I believe in evil. I wish I could begin this essay with a joyous and optimistic statement; perhaps declare something about puppies, cookies, or loving-kindness. You know, something that when read fully warms the human heart of its reader. This, I’m afraid to say, is simply a fantasy, conjured in some Freudian sense so that I might bear to listen to perhaps one more very sad tale, for I am a therapist.
And not just any old therapist with the couch, the yellow legal pad, and the “How does that make you feel” uttered once every 90 seconds. I work kids. Yes, I too as an innocent and Pollyannaish undergraduate pompously announced to anyone who would listen, “I want to make a difference…I want to work with kids.” But these aren’t your ordinary kids.
Imagine for a second, if you will, sitting in front of a damaged pintsized being hour after hour, day after day, hearing the stories most people choose to pretend don’t exist and shove under a tightly-locked unconscious. Imagine hearing the stories of abuse, neglect, and even worse, the stories of broken hearts. They don’t prepare you for that in grad school.
In my young and innocent days of wanting to save the world, perhaps I could have begun this essay with something about cookies, or about believing Louis Armstrong when he harmoniously attests, “What a wonderful world.” But now, after vicariously living the countless heart-wrenching and vexatious tragedies with the most innocent of creatures, most days all I can say is, “There truly is evil in this world.”
But therapy is an amazing profession because just when I think my heart is about to collapse under the weight of pain I voluntarily welcome into my office everyday, that ONE walks in. That ONE who has faced more pain and heartache than anyone could stand to bear, that ONE who on the outside looks like the most frail and brittle being ever to be graced with a soul, that ONE who, unwanted, stands with dignity and says in ways words cannot, “I will not be broken.”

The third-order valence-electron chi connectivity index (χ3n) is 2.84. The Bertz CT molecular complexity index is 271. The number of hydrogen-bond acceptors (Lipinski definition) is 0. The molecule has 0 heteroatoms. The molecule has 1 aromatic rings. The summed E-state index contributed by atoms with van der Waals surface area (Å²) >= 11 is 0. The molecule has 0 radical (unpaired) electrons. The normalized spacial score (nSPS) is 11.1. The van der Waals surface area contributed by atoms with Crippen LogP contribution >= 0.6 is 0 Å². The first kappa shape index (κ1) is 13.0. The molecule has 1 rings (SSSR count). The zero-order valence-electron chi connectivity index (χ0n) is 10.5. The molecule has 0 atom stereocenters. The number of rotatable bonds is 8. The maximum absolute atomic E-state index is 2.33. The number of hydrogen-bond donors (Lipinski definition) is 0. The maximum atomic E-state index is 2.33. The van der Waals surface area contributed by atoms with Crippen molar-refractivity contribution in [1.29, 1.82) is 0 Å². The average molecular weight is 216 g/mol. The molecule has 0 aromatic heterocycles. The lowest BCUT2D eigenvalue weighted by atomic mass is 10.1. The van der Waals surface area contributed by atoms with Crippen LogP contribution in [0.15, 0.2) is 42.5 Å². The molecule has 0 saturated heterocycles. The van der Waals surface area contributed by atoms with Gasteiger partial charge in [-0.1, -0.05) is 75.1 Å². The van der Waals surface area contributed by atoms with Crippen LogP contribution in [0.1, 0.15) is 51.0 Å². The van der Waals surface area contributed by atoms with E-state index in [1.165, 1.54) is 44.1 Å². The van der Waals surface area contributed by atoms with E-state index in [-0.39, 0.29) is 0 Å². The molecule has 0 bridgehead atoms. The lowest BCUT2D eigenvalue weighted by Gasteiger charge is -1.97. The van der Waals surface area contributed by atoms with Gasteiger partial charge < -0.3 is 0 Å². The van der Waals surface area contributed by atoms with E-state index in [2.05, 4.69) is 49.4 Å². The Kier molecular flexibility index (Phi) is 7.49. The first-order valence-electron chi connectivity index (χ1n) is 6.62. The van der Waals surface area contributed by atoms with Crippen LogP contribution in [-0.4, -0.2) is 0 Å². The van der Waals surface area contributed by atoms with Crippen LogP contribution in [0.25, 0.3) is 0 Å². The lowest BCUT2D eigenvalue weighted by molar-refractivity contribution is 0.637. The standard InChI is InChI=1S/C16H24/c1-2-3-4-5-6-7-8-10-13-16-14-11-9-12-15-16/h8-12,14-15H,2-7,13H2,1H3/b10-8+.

Being a child therapist has taught me many unexpected and invaluable lessons. Amongst others, I now believe in appreciation for what I have as well as appreciation for what I don’t. I now believe in the healing power of genuineness and of the simple act of listening. I believe in forgiving the jerk who just cut me off in traffic. I believe in laughing at myself and allowing others to laugh along with me. And I believe that there are no true victims in this world, only wounded warriors. But perhaps most of all, I believe that while there is evil in this world, and while atrocious things happen to the world’s most innocent, within every single one of them lies an instinctive and dynamic will to survive, and it is up to us less-wounded to ensure that while their homes, their bones, and their hearts may be broken, their spirit never will.
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